Objection:  We do not say that there is no superimposition on Brahman of attributes not belonging to It, as in the case of a mother-of-pearl, but that Brahman is not the cause of the superimposition of these attributes on Itself, nor the author of ignorance.

Reply:  Let it be so. Brahman is not the author of ignorance nor subject to error.  But it is not admitted that there is any other conscious entity but Brahman which is the author of ignorance or subject to error. Witness such Shruti texts as, …..//

The point is clear. (Brahman is the locus of avidya).

In the Kathopanishad/Mundakopanishat we have:

AvidyAyAm antare vartamAnAH…..

In the Gita too we have the Lord saying:

ajnAnena Avritam jnAnam tena muhyanti jantavaH…

These are all instances where the Shruti/Gita/Acharya say that there is a locus for Avidya and that locus has to be a sentient being.  There is no sentient Being other than Brahman.  So whether the Shastrakaras say ‘Brahman is the locus of Avidya’ or ‘Jiva is the locus’, it all means that they are correct in their assertion; there is no real difference between Brahman and jiva.  Avidya cannot be for any insentient object.  If we say avidya is for the manas, actually manas is a dravyam, a product of pancha bhutas.  It cannot have avidya.  Only a sentient being can have ignorance.  Only he suffers due to that ignorance.  That ignorance, agrahanam, only has brought him to associate himself with manas, adhyasa.  And the knowledge of the Truth has to come for him only.  That alone will free him from ignorance and the association with the manas.  Then, is it absolutely true that Brahman has/had avidya?  Let us consider an example:

In a dream, a couple of terrorists belonging to a banned outfit knock on my door at midnight. When I open the door, one of them opens a suitcase full of currency notes in bundles.  The other one points an AK47 at me.  The message is clear.  I let them in and they hide themselves in an interior room.  Shortly after, I hear the siren of the police jeep.  As it nears my house, I tremble in fear.  I wake up from the dream.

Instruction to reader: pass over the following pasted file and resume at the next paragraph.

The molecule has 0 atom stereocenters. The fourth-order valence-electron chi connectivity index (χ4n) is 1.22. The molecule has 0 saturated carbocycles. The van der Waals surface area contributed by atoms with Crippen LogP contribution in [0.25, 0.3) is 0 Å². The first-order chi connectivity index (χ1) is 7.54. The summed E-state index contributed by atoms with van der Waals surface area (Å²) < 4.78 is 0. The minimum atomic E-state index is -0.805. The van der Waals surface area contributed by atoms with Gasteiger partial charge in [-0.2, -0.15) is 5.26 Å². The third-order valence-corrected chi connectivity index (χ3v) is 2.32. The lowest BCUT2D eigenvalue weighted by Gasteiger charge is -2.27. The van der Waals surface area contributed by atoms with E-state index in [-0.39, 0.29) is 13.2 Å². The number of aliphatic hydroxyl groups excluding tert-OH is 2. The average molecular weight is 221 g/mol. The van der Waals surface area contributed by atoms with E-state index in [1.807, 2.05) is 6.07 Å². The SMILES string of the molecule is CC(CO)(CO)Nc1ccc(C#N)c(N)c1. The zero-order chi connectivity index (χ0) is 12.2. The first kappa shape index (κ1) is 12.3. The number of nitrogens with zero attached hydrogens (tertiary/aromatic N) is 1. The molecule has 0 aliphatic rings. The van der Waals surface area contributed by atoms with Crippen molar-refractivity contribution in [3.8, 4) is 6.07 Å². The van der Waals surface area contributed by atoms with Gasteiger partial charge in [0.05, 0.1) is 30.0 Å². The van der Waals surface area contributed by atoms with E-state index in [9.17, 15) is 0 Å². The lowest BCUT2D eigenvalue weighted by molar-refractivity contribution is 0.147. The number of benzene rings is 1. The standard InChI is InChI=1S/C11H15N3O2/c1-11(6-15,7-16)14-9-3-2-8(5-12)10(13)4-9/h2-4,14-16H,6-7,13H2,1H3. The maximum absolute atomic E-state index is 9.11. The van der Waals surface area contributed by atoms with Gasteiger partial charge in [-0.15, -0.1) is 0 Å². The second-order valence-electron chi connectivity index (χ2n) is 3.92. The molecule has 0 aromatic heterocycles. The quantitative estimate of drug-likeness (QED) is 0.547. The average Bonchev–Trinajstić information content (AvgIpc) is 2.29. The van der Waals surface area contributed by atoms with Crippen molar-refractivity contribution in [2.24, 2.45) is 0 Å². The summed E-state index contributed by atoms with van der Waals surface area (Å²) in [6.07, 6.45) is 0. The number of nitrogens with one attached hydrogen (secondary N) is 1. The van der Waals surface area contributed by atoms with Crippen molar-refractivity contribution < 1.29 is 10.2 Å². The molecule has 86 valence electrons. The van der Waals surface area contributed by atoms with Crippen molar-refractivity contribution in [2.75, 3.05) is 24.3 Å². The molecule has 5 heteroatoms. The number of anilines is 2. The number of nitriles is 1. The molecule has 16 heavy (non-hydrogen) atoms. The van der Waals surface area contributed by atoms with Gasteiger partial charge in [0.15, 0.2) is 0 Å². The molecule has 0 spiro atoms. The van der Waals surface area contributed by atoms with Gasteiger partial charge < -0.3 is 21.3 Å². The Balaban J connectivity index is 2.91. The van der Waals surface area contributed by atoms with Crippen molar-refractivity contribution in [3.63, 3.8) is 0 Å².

Now, once awake, do I entertain the fear of being questioned by the police for ‘sheltering the terrorists’?  The case with the locus of avidya being Brahman/jiva is similar to this.  Bondage/samsara/avidya is a fact to be reckoned with and addressed in the appropriate manner.  But this is only as long as bondage persists.  If there is no locus of avidya, who is it that is called a sadhaka?  Why should he bother to do hard sadhana if he is not the locus of avidya but something else, the mind is? If he has the viveka to say from unshakable conviction: ‘Avidya is only for the mind, I am not the mind’, then he is already enlightened.  As long as he is a sadhaka, he identifies himself with the mind and suffers the pain of samsara.  What is wrong in saying that he is the locus of avidya?

PART TWO

श्रीगुरुभ्यो नम:

A Vichara on Avidya and Adhyasa

While reading the Upanishad Bhashyams of the Acharya, one comes across two distinct concepts: Avidya, Ignorance and Adhyasa, error.  These two are generally understood as AvaraNa and VikShepa respectively.  Here is presented a set of passages from the Upanishads and the Acharya’s Bhashyam on the Upanishads/Brahma Sutras that substantiate the two concepts Avidya and Adhyasa as accepted in traditional Advaita Shastra.

Evidence for the existence of Avidya and Adhyasa :

In the Chandogya Upanishad there occurs the BhUma Vidya.  Here, Narada, the disciple, approaches Sage Sanatkumara, the Preceptor, with a view to gain the Atman Knowledge.  The disciple says:

सोऽहं भगवो मन्त्रविदेवास्मि नाऽऽत्मवित्…सोऽहं भगव: शोचामि (७.१.३)

[O Venerable Sir, such as I am, I merely know the subjects textually.  But I am not a knower of the Self….I am full of sorrow..]

The Bhashya says:

…न आत्मवित् न आत्मानं वेद्मि ।…..नाऽऽत्मवित् नात्मप्रकृतिस्वरूपज्न: इत्यर्थ: । सोऽहं अनात्मवित्त्वात् हे भगव: शोचामि अकृतार्थबुद्ध्या संतप्ये सर्वदा…

[ ‘I am not a knower of the Self’ means ‘I do not know the real nature of the Self’….Therefore O venerable Sir, I am full of sorrow, I am ever under sorrow because of the sense of unfulfilment.]

In the above quotes, from the Upanishad and the Bhashyam we come to know that in the state of bondage there exists a kind of ignorance about the Self.  This is AvaraNa/a~jnAna.  In the above mantra itself we can see the ‘effect’ of this ignorance: misery/sorrow.  Sorrow implies taking oneself to be an experiencer/enjoyer, bhOktA.  This implies that one takes the mind-body complex to be oneself.  Actions performed using this complex (kartA) results in effects that are again reaped through this very complex by identifying oneself with them in the form of bhOktaa.  This is adhyAsa; taking one thing for another.  In other words, the ignorance of one’s Real nature that is free of the body-mind complex identification results in taking oneself to be this body-mind complex.  This is what is termed by the Acharya in the preamble to the Brahma sutra Bhashyam as: adhyAso nAma atasmin tad buddhiH.   One may recall the Gita Bhashya (13.2) where the Acharya says: tAmaso hi pratyayaH AvaraNaatmakatvAd-avidyA viparIta-graahakaH, samshayopasthaapako vA, agrahaNAtmako vA// meaning that the presence of ignorance leads to AvaraNa, covering/obscuring and vikshepa, error.